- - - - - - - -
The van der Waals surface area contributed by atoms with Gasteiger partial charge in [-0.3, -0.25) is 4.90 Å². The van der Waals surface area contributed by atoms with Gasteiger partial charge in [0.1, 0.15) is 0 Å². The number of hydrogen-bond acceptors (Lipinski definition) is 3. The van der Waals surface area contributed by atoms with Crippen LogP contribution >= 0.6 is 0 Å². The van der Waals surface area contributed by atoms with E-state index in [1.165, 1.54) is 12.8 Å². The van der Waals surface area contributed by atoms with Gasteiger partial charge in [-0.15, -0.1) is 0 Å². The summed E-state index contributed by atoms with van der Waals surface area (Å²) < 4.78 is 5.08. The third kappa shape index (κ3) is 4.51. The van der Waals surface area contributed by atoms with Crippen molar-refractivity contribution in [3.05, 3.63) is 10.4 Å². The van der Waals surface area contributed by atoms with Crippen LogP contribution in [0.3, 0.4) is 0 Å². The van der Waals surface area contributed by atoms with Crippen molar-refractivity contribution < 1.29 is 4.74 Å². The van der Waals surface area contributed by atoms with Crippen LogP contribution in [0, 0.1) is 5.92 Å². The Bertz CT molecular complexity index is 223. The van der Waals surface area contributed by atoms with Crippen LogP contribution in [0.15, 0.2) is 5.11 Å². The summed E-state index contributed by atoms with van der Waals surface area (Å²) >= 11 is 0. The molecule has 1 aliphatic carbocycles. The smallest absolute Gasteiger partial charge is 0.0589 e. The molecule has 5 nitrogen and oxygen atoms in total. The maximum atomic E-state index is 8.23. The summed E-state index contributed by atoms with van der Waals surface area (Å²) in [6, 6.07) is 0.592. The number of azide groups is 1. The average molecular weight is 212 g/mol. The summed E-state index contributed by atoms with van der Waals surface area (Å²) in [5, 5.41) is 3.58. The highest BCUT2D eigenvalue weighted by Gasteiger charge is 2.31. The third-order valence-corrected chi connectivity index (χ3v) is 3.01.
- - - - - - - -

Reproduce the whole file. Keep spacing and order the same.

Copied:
The van der Waals surface area contributed by atoms with Gasteiger partial charge in [-0.3, -0.25) is 4.90 Å². The van der Waals surface area contributed by atoms with Gasteiger partial charge in [0.1, 0.15) is 0 Å². The number of hydrogen-bond acceptors (Lipinski definition) is 3. The van der Waals surface area contributed by atoms with Crippen LogP contribution >= 0.6 is 0 Å². The van der Waals surface area contributed by atoms with E-state index in [1.165, 1.54) is 12.8 Å². The van der Waals surface area contributed by atoms with Gasteiger partial charge in [-0.15, -0.1) is 0 Å². The summed E-state index contributed by atoms with van der Waals surface area (Å²) < 4.78 is 5.08. The third kappa shape index (κ3) is 4.51. The van der Waals surface area contributed by atoms with Crippen molar-refractivity contribution in [3.05, 3.63) is 10.4 Å². The van der Waals surface area contributed by atoms with Crippen LogP contribution in [0.3, 0.4) is 0 Å². The van der Waals surface area contributed by atoms with Crippen molar-refractivity contribution < 1.29 is 4.74 Å². The van der Waals surface area contributed by atoms with Crippen LogP contribution in [0, 0.1) is 5.92 Å². The Bertz CT molecular complexity index is 223. The van der Waals surface area contributed by atoms with Crippen LogP contribution in [0.15, 0.2) is 5.11 Å². The summed E-state index contributed by atoms with van der Waals surface area (Å²) >= 11 is 0. The molecule has 1 aliphatic carbocycles. The smallest absolute Gasteiger partial charge is 0.0589 e. The molecule has 5 nitrogen and oxygen atoms in total. The maximum atomic E-state index is 8.23. The summed E-state index contributed by atoms with van der Waals surface area (Å²) in [6, 6.07) is 0.592. The number of azide groups is 1. The average molecular weight is 212 g/mol. The summed E-state index contributed by atoms with van der Waals surface area (Å²) in [5, 5.41) is 3.58. The highest BCUT2D eigenvalue weighted by Gasteiger charge is 2.31. The third-order valence-corrected chi connectivity index (χ3v) is 3.01.